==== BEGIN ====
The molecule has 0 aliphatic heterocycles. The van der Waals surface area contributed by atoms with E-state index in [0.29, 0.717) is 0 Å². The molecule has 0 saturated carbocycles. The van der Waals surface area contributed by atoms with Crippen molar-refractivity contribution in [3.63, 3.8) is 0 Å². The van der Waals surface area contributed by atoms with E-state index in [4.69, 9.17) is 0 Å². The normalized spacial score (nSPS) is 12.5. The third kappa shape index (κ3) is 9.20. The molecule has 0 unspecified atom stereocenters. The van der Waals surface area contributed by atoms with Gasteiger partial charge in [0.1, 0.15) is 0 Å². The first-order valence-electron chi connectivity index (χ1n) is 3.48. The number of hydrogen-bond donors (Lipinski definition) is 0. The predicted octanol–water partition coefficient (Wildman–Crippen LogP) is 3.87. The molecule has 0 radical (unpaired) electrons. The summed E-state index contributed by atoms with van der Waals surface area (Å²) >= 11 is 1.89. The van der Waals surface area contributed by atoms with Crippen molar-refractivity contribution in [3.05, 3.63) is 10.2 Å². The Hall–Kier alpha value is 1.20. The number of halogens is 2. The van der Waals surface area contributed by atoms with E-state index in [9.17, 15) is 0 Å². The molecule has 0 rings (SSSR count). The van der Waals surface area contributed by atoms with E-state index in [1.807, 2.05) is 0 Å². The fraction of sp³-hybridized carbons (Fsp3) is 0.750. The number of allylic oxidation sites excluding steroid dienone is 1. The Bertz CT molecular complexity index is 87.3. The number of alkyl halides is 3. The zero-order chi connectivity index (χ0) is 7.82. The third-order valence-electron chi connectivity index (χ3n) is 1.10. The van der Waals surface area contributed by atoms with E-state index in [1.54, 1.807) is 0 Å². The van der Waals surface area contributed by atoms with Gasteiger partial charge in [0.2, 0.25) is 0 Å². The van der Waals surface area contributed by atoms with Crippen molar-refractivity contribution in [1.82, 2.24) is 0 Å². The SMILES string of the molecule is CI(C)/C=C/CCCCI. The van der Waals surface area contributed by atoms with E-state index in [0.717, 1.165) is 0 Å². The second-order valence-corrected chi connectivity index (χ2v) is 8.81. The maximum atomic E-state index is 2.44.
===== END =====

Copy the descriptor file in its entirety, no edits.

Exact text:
The molecule has 0 aliphatic heterocycles. The van der Waals surface area contributed by atoms with E-state index in [0.29, 0.717) is 0 Å². The molecule has 0 saturated carbocycles. The van der Waals surface area contributed by atoms with Crippen molar-refractivity contribution in [3.63, 3.8) is 0 Å². The van der Waals surface area contributed by atoms with E-state index in [4.69, 9.17) is 0 Å². The normalized spacial score (nSPS) is 12.5. The third kappa shape index (κ3) is 9.20. The molecule has 0 unspecified atom stereocenters. The van der Waals surface area contributed by atoms with Gasteiger partial charge in [0.1, 0.15) is 0 Å². The first-order valence-electron chi connectivity index (χ1n) is 3.48. The number of hydrogen-bond donors (Lipinski definition) is 0. The predicted octanol–water partition coefficient (Wildman–Crippen LogP) is 3.87. The molecule has 0 radical (unpaired) electrons. The summed E-state index contributed by atoms with van der Waals surface area (Å²) >= 11 is 1.89. The van der Waals surface area contributed by atoms with Crippen molar-refractivity contribution in [3.05, 3.63) is 10.2 Å². The Hall–Kier alpha value is 1.20. The number of halogens is 2. The van der Waals surface area contributed by atoms with E-state index in [9.17, 15) is 0 Å². The molecule has 0 rings (SSSR count). The van der Waals surface area contributed by atoms with E-state index in [1.807, 2.05) is 0 Å². The fraction of sp³-hybridized carbons (Fsp3) is 0.750. The number of allylic oxidation sites excluding steroid dienone is 1. The Bertz CT molecular complexity index is 87.3. The number of alkyl halides is 3. The zero-order chi connectivity index (χ0) is 7.82. The third-order valence-electron chi connectivity index (χ3n) is 1.10. The van der Waals surface area contributed by atoms with E-state index in [1.54, 1.807) is 0 Å². The van der Waals surface area contributed by atoms with Gasteiger partial charge in [0.2, 0.25) is 0 Å². The van der Waals surface area contributed by atoms with Crippen molar-refractivity contribution in [1.82, 2.24) is 0 Å². The SMILES string of the molecule is CI(C)/C=C/CCCCI. The van der Waals surface area contributed by atoms with E-state index in [0.717, 1.165) is 0 Å². The second-order valence-corrected chi connectivity index (χ2v) is 8.81. The maximum atomic E-state index is 2.44.